Order of Transfer out/Stop in ActivityScope

Jan 3, 2016 at 2:46 PM
Edited Jan 3, 2016 at 2:50 PM
The order of events generated when disposing an ActivityScope seems backwards.

ActivityScope generates a 'Transfer In' and then a Start events
On dispose it generates 'Transfer out' and then Stop events.

I was expecting the Stop to be generated before the Transfer out event.

In the image below you can see that the Transfer event is returning the previous ActivityId . However the next Stop event is still associated to the id set within the scope.

Seems like a bug to me let me know otherwise.


Transfer out of current ActivityId

Next event is still associated with the ActivityId!
Feb 14, 2016 at 11:16 PM
The order of events inside ActivityScope.cs is based on the conventions used in (Microsoft) WCF logging and is detailed in the remark comments of the class, i.e. it is as designed (so not a coding bug, although if you still think it is wrong you may consider it a design bug).

The sequence is not symmetrical, it is:

  1. Original activity ID: Log transfer to new ID
  2. Change ID (to Sub)
  3. Sub-activity ID: Log start
  1. Sub-activity ID: Log transfer back to old ID
  2. Sub-activity ID: Log stop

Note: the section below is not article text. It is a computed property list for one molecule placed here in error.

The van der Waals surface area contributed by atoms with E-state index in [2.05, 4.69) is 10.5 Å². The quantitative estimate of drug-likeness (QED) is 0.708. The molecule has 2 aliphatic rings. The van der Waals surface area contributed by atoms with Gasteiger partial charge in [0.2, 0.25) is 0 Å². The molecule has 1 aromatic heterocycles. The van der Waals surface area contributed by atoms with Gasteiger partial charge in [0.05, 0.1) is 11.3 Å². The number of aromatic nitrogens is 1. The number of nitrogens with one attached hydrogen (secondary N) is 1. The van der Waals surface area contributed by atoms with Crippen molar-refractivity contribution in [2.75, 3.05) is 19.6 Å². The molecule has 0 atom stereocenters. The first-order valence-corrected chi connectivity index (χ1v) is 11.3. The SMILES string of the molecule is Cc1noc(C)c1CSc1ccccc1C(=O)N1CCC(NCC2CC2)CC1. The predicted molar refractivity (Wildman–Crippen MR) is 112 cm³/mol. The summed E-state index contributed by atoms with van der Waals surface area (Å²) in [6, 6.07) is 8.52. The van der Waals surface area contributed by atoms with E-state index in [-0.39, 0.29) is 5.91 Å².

3. Change ID (to Original)
Rather than treat it as a start/stop pair, look at the sequence of events for the sub-activity: 2-6, or the log events 3-5. Start, last thing before you end do a Transfer, then stop.

This makes more sense in a multi-threaded, multi-tier, or asynchronous environment, where a transfer may not necessarily even transfer back, or could transfer somewhere else entirely.

An example is in the main HelloLogging.cs, where it starts each worker on a separate thread and so there are multiple occurrences of step 1. Original activity ID: Log transfer to new ID.

In a multi-threaded environment, after a transfer back both activity 2 (the child) and activity 1 (the main) could be active, which is why it is okay for activity 2 to log a stop event (even though activity 1 has already been transferred back to). In fact activity 1 may have never stopped being active (as in the HelloLogging.cs example).
Marked as answer by xsolon on 2/21/2016 at 2:08 PM